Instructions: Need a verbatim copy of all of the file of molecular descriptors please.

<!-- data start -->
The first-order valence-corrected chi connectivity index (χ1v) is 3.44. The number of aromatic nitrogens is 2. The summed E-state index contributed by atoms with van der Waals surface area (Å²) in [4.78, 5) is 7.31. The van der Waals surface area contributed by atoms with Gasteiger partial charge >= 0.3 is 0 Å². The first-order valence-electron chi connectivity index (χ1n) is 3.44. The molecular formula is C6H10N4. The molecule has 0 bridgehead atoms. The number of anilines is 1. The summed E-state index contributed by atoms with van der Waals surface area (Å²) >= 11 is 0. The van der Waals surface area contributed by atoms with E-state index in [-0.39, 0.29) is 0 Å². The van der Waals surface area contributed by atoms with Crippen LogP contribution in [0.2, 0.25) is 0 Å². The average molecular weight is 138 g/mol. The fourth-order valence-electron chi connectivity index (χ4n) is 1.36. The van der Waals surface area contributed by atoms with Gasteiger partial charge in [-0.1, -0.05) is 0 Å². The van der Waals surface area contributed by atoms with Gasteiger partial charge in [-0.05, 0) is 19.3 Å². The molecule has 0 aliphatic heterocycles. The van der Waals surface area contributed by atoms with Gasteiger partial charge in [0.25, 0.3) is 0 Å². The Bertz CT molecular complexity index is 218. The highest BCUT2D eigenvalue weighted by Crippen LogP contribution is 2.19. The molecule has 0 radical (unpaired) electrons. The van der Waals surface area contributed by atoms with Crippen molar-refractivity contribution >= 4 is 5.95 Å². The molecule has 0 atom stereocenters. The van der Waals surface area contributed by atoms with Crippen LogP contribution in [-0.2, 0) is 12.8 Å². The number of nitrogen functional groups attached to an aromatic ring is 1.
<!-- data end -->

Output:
The first-order valence-corrected chi connectivity index (χ1v) is 3.44. The number of aromatic nitrogens is 2. The summed E-state index contributed by atoms with van der Waals surface area (Å²) in [4.78, 5) is 7.31. The van der Waals surface area contributed by atoms with Gasteiger partial charge >= 0.3 is 0 Å². The first-order valence-electron chi connectivity index (χ1n) is 3.44. The molecular formula is C6H10N4. The molecule has 0 bridgehead atoms. The number of anilines is 1. The summed E-state index contributed by atoms with van der Waals surface area (Å²) >= 11 is 0. The van der Waals surface area contributed by atoms with E-state index in [-0.39, 0.29) is 0 Å². The van der Waals surface area contributed by atoms with Crippen LogP contribution in [0.2, 0.25) is 0 Å². The average molecular weight is 138 g/mol. The fourth-order valence-electron chi connectivity index (χ4n) is 1.36. The van der Waals surface area contributed by atoms with Gasteiger partial charge in [-0.1, -0.05) is 0 Å². The van der Waals surface area contributed by atoms with Gasteiger partial charge in [-0.05, 0) is 19.3 Å². The molecule has 0 aliphatic heterocycles. The van der Waals surface area contributed by atoms with Gasteiger partial charge in [0.25, 0.3) is 0 Å². The Bertz CT molecular complexity index is 218. The highest BCUT2D eigenvalue weighted by Crippen LogP contribution is 2.19. The molecule has 0 radical (unpaired) electrons. The van der Waals surface area contributed by atoms with Crippen molar-refractivity contribution >= 4 is 5.95 Å². The molecule has 0 atom stereocenters. The van der Waals surface area contributed by atoms with Crippen LogP contribution in [-0.2, 0) is 12.8 Å². The number of nitrogen functional groups attached to an aromatic ring is 1.